July 13, 2024


I Fall For Art

I Heard You Paint Houses – Closing the Case on Jimmy Hoffa

I Heard You Paint Houses – Closing the Case on Jimmy Hoffa

“I Heard You Paint House’s – Closing the Case on Jimmy Hoffa,” is the autobiography of mobster Frank “The Irishman” Sheehan, written by former homicide prosecutor and Chief Deputy Attorney General of the State of Delaware, Charles Brandt. The main point of the book is that Sheehan, more than 25 years after the disappearance of Teamsters union President Jimmy Hoffa, finally admitted to putting two bullets in Hoffa’s head. The book is interspersed with Brant’s writing, which are precise and quite detailed, and the transcripts of recordings Brant made with Sheehan in the early 2000’s. By the time of Sheehan’s “confession,” he was a fragile old man living in an assisted living facility.

The term “paint houses,” means you are a killer; the thought being, when you shoot somebody in a house, you “paint” the walls with their blood. The 6-foot-4-inch Sheehan claimed the first time he spoke to Hoffa, at the behest of mob boss Russell Bufalino, the first words Hoffa ever said to Sheehan on the phone were, “I heard you paint houses,” which is a subtle way of Hoffa asking Sheehan if he could depend on him to kill whomever Hoffa said needed to be killed. And Sheehan did kill for Hoffa, according to Sheehan, many times. In this book, Sheehan mentions several murders he committed for Hoffa and for other union officials too. But he mentions no names of the victims, except for Hoffa and Crazy Joe Gallo, whom Sheehan also claims he killed.

Brandt details Hoffa’s rise from a mere union member to the head of the Teamsters, the strongest, and possibly the most corrupt union in American history. Hoffa was tight with several members of the American Mafia, including Bufalino, and Anthony “Tony Pro” Provanzano, who was allegedly the one to insist Jimmy Hoffa had to be killed. Hoffa had complete control over the Teamsters lucrative retirement accounts, which he used as a quasi-loan system for several gangsters for various causes, some legal, some not so legal. Of course, Hoffa skimmed a little off the top for himself, so everybody was happy.

When Hoffa, after a decade quest by Robert Kennedy (Kennedy called his legal team “Get Hoffa”), finally was sent to prison for various union crimes, Hoffa hand-picked his old friend Frank Fitzsimmons as the interim President of the Teamsters. The intention was, after Hoffa was released from jail, he would resume his old duties with the Teamsters. Only the mob and Fitzsimmons had different ideas.

Released from prison after serving five years, Hoffa insisted that he be allowed to run for election to get his old job back. Hoffa was told by Bufalino and Provenzano to forget about doing so. They were perfectly happy with Fitzsimmons, whom they could control more easily than the bombastic Hoffa. Stupidly, Hoffa began making threats; saying that he had enough information on plenty of people to put them in jail. Hoffa also said he would squeal to the Feds if he was not given his old job back. Soon the order was handed down that it was Hoffa who had to go. According to Sheehan, he was one of Hoffa’s closest friends and the only one who could get close enough to Hoffa to do the job.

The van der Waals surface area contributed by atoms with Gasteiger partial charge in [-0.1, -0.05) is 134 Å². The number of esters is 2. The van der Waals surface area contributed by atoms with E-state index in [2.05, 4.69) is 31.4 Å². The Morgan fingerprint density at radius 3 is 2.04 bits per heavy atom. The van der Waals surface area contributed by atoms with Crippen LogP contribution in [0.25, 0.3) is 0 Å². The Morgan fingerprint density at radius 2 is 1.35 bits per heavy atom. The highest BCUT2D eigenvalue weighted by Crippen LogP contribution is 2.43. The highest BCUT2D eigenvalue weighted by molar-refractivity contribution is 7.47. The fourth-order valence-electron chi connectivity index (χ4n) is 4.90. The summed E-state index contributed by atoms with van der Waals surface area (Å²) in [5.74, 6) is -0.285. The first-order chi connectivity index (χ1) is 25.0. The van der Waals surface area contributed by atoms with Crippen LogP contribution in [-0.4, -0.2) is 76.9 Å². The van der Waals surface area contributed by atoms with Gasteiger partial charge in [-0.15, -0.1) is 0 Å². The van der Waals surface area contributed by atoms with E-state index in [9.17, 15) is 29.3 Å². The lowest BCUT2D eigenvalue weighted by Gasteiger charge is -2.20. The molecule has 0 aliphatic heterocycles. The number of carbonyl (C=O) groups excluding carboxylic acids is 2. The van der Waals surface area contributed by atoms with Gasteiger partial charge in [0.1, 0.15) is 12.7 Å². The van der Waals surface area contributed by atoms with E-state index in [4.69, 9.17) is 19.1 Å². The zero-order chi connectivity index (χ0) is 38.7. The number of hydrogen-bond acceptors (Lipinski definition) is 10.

According to Sheehan, on July 30, 1975, Hoffa was summoned to a meeting by Bufalino and Provenzano at the Machus Red Fox Restaurant located in a suburb outside Detroit. When Hoffa arrived no one was there, but minutes later Sheehan arrived in a car driven by Chuckie O’Brien, whom Hoffa treated like his own son. Sheehan told Hoffa the place of the meeting had been moved to a private house. Hoffa didn’t like the idea, but knowing that the two mob bosses out-ranked him, Hoffa agreed to go anyway and he got into the car. It was a fatal mistake.

When they arrived at the private house, O’Brien drove away, and Sheehan followed Hoffa into the house. Once inside, Sheehan said he fired two bullets into his “friend” Hoffa’s head. A “clean-up crew” already on the premises, stuffed Hoffa’s body into the trunk of a waiting car, hidden in the garage out back. Then they drove Hoffa to a local funeral parlor, to be cremated immediately.

Sheehan claimed he had no choice but to kill Hoffa, or he would have been killed himself. He also claims he was heart-broken that he had to kill his best friend, and as a result, soon turned into a hopeless alcoholic.

Sheehan is one of many people who have claimed to have killed Jimmy Hoffa. But he was the only one to actually be a close friend of Hoffa’s and was a suspect by the FBI from the beginning. Maybe Sheehan killed Hoffa and maybe he didn’t. Brandt laid out a concise blueprint of the Hoffa murder that is quite convincing. But Sheehan’s claim to have killed Crazy Joe Gallo, by himself, is beyond belief.

By all accounts of the Gallo murder, Crazy Joe Gallo was killed by two Mafia associates in Umberto’s Clam House on Mulberry Street, in the early morning hours of April 7th, 1972. There were eyewitnesses to the murder, and in no account was a single gunman described as the killer. And certainly not a 6-foot-4-inch Irish gunman, who would stick out like a sore thumb in Manhattan’s Little Italy, where I lived for 48 years.

So it stands to reason, if Sheehan lied about killing Gallo, he may have lied about killing Hoffa too. Only the “Irishman,” Jimmy Hoffa, and the real killers, if Sheehan didn’t kill Hoffa, know for sure.